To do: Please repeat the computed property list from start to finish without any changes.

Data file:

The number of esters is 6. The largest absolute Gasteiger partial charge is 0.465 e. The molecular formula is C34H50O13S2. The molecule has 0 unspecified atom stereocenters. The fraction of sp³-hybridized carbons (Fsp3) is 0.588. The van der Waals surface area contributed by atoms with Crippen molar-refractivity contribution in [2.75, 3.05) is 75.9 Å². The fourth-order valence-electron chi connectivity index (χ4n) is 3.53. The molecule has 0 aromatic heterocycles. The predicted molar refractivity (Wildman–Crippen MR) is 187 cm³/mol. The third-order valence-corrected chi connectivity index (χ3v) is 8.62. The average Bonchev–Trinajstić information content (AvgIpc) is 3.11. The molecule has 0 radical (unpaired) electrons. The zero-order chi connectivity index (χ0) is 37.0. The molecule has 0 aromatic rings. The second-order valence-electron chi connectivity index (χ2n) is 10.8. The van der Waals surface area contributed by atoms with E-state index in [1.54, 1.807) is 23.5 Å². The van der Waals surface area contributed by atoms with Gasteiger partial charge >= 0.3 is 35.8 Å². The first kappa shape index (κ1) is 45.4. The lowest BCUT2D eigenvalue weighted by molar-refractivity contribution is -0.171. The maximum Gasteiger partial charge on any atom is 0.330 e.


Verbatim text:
The number of esters is 6. The largest absolute Gasteiger partial charge is 0.465 e. The molecular formula is C34H50O13S2. The molecule has 0 unspecified atom stereocenters. The fraction of sp³-hybridized carbons (Fsp3) is 0.588. The van der Waals surface area contributed by atoms with Crippen molar-refractivity contribution in [2.75, 3.05) is 75.9 Å². The fourth-order valence-electron chi connectivity index (χ4n) is 3.53. The molecule has 0 aromatic heterocycles. The predicted molar refractivity (Wildman–Crippen MR) is 187 cm³/mol. The third-order valence-corrected chi connectivity index (χ3v) is 8.62. The average Bonchev–Trinajstić information content (AvgIpc) is 3.11. The molecule has 0 radical (unpaired) electrons. The zero-order chi connectivity index (χ0) is 37.0. The molecule has 0 aromatic rings. The second-order valence-electron chi connectivity index (χ2n) is 10.8. The van der Waals surface area contributed by atoms with E-state index in [1.54, 1.807) is 23.5 Å². The van der Waals surface area contributed by atoms with Gasteiger partial charge >= 0.3 is 35.8 Å². The first kappa shape index (κ1) is 45.4. The lowest BCUT2D eigenvalue weighted by molar-refractivity contribution is -0.171. The maximum Gasteiger partial charge on any atom is 0.330 e.